Composed by Walter Gross.
Recorded on December 28-29, 1953 by Art Tatum for Clef in Los Angeles.
Art Tatum, solo piano.
The story: How does one begin to discuss the piano artistry of Art Tatum? Adjectives like magnificent, incredible and amazing are inadequate. Tatum was better than that.What exactly did Tatum do when he played the piano? Once again, language fails us. In all of his playing, above all else, there was staggering piano technique.I vividly remember when I first heard Tatum. An older musician friend of mine who was a pianist, put on a Tatum recording. I don’t recall now which one it was because it doesn’t make any difference. All Tatum recordings are mind-blowing. After the recording concluded, I asked my friend how many people were playing piano on that? He laughed. Just one, he said, Art Tatum.
But technique is just what is apparent on the surface. Yes, there are patented Tatum runs, played at super-sonic speed with absolute command. But what about how Tatum gets into and out of those runs? Somehow, he always made it seem so perfect, so easy, so inevitable. Far more than with any other artist, I have always found it necessary to play and then replay, sometimes many times, each Tatum recording I am really trying to listen to and understand. Nevertheless, his playing is so full of every conceivable pianistic effect that I often simply turn off the music and shake my head. To put a fine point on it, Tatum was completely, irrevocably, and sometimes overwhelmingly…Tatum. He was unique.
“Early in the twentieth century (1909) Tatum’s parents, Mildred Heerston and Arthur Tatum, Sr., made their way from North Carolina to begin a new life in Toledo, Ohio. Shortly after their arrival, on October 13, 1909, Arthur Tatum, Jr. was born. Young Arthur had severe vision impairment. After beginning to play the piano at age three, Tatum began to receive tuition from several piano teachers in Toledo. When he was old enough, he studied music for four years at the Jefferson School for the handicapped in Toledo, followed by another four years at the Cousino School for the Blind in Columbus, Ohio, where he also learned to play the violin and guitar. He then returned to Toledo and continued studying at the Toledo School of Music. His teachers there were astonished by his piano technique, and his nearly photographic memory for music. They tried to steer him toward a career as a “classical” pianist. Tatum however realized early on that Jim Crow America was not ready for a black concert pianist in the late 1920s, no matter how talented he was. He then began to focus on jazz.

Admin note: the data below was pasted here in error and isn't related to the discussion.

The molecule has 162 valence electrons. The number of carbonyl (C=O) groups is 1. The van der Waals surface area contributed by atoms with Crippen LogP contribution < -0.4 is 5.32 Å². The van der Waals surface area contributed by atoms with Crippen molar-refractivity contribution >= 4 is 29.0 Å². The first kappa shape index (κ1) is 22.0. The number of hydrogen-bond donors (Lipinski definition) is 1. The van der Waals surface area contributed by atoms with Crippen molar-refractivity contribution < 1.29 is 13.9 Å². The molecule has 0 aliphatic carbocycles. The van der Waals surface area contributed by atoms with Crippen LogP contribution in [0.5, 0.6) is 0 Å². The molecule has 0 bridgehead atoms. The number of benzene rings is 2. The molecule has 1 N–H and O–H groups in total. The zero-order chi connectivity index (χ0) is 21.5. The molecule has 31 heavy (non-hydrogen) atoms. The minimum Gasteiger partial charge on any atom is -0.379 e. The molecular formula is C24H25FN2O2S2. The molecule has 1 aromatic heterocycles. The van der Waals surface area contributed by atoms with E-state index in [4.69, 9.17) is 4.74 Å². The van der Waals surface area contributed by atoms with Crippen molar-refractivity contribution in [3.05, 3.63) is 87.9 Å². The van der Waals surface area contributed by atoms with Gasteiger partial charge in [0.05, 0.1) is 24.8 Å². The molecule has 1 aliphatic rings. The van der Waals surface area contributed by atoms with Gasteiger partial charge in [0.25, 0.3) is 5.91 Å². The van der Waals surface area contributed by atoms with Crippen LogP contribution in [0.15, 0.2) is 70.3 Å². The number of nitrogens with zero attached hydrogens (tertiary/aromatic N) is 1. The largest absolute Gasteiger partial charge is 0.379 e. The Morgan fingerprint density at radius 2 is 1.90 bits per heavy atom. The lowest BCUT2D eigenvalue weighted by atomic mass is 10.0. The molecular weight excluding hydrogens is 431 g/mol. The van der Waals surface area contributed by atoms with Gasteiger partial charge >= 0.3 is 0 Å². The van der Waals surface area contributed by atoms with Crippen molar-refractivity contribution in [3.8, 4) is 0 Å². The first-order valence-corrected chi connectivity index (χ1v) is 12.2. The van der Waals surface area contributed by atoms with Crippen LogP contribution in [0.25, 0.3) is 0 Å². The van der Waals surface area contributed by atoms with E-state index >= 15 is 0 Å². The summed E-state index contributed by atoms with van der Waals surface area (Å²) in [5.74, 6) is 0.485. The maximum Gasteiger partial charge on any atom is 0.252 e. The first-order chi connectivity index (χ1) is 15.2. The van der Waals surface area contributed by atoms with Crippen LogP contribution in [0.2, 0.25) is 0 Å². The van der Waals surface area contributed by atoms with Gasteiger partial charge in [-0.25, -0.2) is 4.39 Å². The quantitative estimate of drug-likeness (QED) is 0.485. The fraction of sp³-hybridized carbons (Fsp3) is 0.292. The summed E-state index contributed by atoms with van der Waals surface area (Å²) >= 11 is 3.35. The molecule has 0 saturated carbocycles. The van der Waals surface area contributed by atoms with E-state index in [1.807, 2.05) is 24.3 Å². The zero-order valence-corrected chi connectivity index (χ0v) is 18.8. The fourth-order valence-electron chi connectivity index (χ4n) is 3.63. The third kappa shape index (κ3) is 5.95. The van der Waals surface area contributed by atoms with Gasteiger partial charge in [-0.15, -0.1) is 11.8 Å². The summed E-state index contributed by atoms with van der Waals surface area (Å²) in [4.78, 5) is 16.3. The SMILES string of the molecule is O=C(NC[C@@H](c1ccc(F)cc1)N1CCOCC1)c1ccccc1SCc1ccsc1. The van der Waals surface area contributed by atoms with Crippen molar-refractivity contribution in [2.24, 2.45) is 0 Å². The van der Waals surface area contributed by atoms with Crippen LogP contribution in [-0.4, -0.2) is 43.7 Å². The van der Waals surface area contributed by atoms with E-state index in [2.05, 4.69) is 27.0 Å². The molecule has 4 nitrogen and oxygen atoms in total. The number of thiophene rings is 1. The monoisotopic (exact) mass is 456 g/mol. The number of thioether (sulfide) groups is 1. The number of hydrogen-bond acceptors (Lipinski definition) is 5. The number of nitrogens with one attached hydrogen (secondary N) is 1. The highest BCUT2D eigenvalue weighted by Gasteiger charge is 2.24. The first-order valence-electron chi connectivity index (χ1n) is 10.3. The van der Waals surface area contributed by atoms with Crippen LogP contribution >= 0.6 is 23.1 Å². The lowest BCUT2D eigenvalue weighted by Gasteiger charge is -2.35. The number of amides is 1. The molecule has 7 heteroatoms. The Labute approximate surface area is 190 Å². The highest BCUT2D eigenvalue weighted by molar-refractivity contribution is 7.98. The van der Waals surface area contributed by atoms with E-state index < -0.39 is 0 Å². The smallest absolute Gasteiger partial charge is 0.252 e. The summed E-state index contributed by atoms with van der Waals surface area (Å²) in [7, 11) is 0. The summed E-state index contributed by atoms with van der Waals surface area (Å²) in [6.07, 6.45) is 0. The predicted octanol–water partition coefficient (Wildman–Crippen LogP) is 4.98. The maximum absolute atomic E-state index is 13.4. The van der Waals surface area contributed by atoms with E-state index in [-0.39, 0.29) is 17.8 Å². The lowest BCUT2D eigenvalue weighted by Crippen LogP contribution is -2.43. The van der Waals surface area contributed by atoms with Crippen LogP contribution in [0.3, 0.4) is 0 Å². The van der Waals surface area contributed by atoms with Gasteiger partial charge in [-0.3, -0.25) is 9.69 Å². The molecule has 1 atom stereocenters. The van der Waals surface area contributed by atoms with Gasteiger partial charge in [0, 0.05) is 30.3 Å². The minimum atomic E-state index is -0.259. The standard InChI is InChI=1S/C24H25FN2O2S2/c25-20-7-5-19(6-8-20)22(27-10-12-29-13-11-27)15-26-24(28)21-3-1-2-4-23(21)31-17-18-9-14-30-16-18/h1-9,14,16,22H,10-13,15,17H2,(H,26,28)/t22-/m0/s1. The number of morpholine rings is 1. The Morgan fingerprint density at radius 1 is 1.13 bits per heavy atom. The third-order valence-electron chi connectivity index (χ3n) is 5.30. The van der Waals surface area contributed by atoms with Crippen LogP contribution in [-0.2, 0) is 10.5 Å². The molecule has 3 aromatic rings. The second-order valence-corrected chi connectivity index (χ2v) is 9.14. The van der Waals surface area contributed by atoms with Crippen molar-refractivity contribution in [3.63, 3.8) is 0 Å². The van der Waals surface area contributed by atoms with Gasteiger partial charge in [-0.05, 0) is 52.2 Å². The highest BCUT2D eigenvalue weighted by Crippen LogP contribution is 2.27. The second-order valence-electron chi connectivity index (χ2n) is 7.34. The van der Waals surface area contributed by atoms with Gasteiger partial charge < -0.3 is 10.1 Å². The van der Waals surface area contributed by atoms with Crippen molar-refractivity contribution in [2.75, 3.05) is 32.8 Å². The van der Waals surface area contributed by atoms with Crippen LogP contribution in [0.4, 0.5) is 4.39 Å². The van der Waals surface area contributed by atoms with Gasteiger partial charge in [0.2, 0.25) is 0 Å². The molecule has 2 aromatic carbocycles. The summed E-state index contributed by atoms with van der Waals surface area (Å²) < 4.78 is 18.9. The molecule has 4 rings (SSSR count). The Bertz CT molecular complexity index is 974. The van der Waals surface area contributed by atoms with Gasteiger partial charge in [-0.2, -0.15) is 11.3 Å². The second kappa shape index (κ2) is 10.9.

Tatum drew inspiration from pioneering jazz pianists James P. Johnson and Fats Waller, who exemplified the stride piano style, and from the more “modern” Earl Hines, Tatum identified Waller as his main influence, but according to pianist Teddy Wilson and saxophonist Eddie Barefield, “Art Tatum’s favorite jazz piano player was Earl Hines. He used to buy all of Earl’s records and would improvise on them. He’d play the record but he’d improvise over what Earl was doing … ‘course, when you heard Art play you didn’t hear nothing of anybody but Art. But he got (some of) his ideas from Earl’s style of playing – but Earl never knew that.”
A major event in Tatum’s meteoric rise to success within the jazz community was his appearance at a cutting contest in 1933 at Morgan’s bar in New York City that included Waller, Johnson and Willie “The Lion” Smith. Standard contest pieces then included Johnson’s “Harlem Strut,” “Carolina Shout,” and Waller’s “Handful of Keys.” Tatum performed his arrangements of “Tea for Two” and “Tiger Rag,” in a way that was considered to be the last word in stride piano. Johnson, reminiscing about Tatum’s debut afterward, simply said, “When Tatum played ‘Tea For Two’ that night I guess that was the first time I ever heard it really played.” Tatum’s New York debut was historic because he outplayed elite piano competition and that heralded the demise of the stride piano era.
Tatum worked first around Toledo and Cleveland, Ohio, then later in New York at the Onyx Club on 52nd Street for a few months. He recorded his first four solo sides on the Brunswick label in March 1933. He then returned to Ohio and played around the American midwest – Toledo, Cleveland, Detroit, Saint Louis and Chicago – in the mid-1930s. He appeared on the Fleischmann Hour network radio program hosted by Rudy Vallee in 1935. He also played at the Three Deuces in Chicago, and in Los Angeles at the Trocadero, the Paramount and the Club Alabam. Clearly Tatum was a busy performer.
In 1937, he returned to New York, where he appeared at clubs and played on national radio programs. The following year he embarked on the Queen Mary for England where he toured, playing for three months at Ciro’s Club in London, owned by English bandleader Ambrose. In the late 1930s, Tatum returned to play and record in Los Angeles and New York.
Tatum built upon stride and classical piano influences to develop a novel and unique piano style. He introduced super-virtuoso technique to jazz piano, highlighted with cadenzas and runs that swept across the entire keyboard. His interpretations of popular songs were exuberant, sophisticated and intricate. Jazz soloing in the 1930s had not yet evolved into the free-ranging extended improvisations that flowered in the bebop era of the 1940s, 1950s and beyond.